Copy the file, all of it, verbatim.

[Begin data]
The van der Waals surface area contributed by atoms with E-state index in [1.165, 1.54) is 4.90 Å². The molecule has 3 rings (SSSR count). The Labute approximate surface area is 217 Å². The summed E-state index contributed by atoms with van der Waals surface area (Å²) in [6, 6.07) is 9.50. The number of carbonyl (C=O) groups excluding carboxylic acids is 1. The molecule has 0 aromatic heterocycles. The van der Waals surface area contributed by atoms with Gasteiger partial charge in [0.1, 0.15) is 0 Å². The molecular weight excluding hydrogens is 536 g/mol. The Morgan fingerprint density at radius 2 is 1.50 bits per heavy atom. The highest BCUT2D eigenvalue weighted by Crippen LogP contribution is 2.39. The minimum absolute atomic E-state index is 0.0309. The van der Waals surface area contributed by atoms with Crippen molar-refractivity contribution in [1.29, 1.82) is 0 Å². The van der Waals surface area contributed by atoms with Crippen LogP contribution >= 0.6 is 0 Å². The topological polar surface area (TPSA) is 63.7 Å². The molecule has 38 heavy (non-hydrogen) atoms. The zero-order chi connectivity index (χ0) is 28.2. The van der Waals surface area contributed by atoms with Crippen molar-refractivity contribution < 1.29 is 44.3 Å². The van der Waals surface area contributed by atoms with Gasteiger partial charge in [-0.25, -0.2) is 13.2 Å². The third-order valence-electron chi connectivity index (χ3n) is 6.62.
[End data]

The van der Waals surface area contributed by atoms with E-state index in [1.165, 1.54) is 4.90 Å². The molecule has 3 rings (SSSR count). The Labute approximate surface area is 217 Å². The summed E-state index contributed by atoms with van der Waals surface area (Å²) in [6, 6.07) is 9.50. The number of carbonyl (C=O) groups excluding carboxylic acids is 1. The molecule has 0 aromatic heterocycles. The van der Waals surface area contributed by atoms with Gasteiger partial charge in [0.1, 0.15) is 0 Å². The molecular weight excluding hydrogens is 536 g/mol. The Morgan fingerprint density at radius 2 is 1.50 bits per heavy atom. The highest BCUT2D eigenvalue weighted by Crippen LogP contribution is 2.39. The minimum absolute atomic E-state index is 0.0309. The van der Waals surface area contributed by atoms with Crippen molar-refractivity contribution in [1.29, 1.82) is 0 Å². The van der Waals surface area contributed by atoms with Crippen LogP contribution >= 0.6 is 0 Å². The topological polar surface area (TPSA) is 63.7 Å². The molecule has 38 heavy (non-hydrogen) atoms. The zero-order chi connectivity index (χ0) is 28.2. The van der Waals surface area contributed by atoms with Crippen molar-refractivity contribution < 1.29 is 44.3 Å². The van der Waals surface area contributed by atoms with Gasteiger partial charge in [-0.25, -0.2) is 13.2 Å². The third-order valence-electron chi connectivity index (χ3n) is 6.62.